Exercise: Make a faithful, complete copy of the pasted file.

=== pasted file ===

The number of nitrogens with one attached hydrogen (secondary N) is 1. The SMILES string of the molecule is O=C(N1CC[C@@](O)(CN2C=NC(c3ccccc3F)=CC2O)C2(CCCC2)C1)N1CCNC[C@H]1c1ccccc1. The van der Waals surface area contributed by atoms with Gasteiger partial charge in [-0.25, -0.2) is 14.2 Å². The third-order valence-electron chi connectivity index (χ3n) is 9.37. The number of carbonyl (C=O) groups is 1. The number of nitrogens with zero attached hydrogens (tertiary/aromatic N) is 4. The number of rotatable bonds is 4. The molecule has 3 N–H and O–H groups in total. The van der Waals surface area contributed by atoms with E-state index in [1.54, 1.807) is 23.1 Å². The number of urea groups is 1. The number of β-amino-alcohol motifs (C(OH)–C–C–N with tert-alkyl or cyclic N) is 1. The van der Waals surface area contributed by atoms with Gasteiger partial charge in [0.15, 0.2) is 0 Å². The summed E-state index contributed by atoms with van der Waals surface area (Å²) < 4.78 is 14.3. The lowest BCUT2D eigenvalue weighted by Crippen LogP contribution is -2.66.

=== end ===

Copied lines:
The number of nitrogens with one attached hydrogen (secondary N) is 1. The SMILES string of the molecule is O=C(N1CC[C@@](O)(CN2C=NC(c3ccccc3F)=CC2O)C2(CCCC2)C1)N1CCNC[C@H]1c1ccccc1. The van der Waals surface area contributed by atoms with Gasteiger partial charge in [-0.25, -0.2) is 14.2 Å². The third-order valence-electron chi connectivity index (χ3n) is 9.37. The number of carbonyl (C=O) groups is 1. The number of nitrogens with zero attached hydrogens (tertiary/aromatic N) is 4. The number of rotatable bonds is 4. The molecule has 3 N–H and O–H groups in total. The van der Waals surface area contributed by atoms with E-state index in [1.54, 1.807) is 23.1 Å². The number of urea groups is 1. The number of β-amino-alcohol motifs (C(OH)–C–C–N with tert-alkyl or cyclic N) is 1. The van der Waals surface area contributed by atoms with Gasteiger partial charge in [0.15, 0.2) is 0 Å². The summed E-state index contributed by atoms with van der Waals surface area (Å²) < 4.78 is 14.3. The lowest BCUT2D eigenvalue weighted by Crippen LogP contribution is -2.66.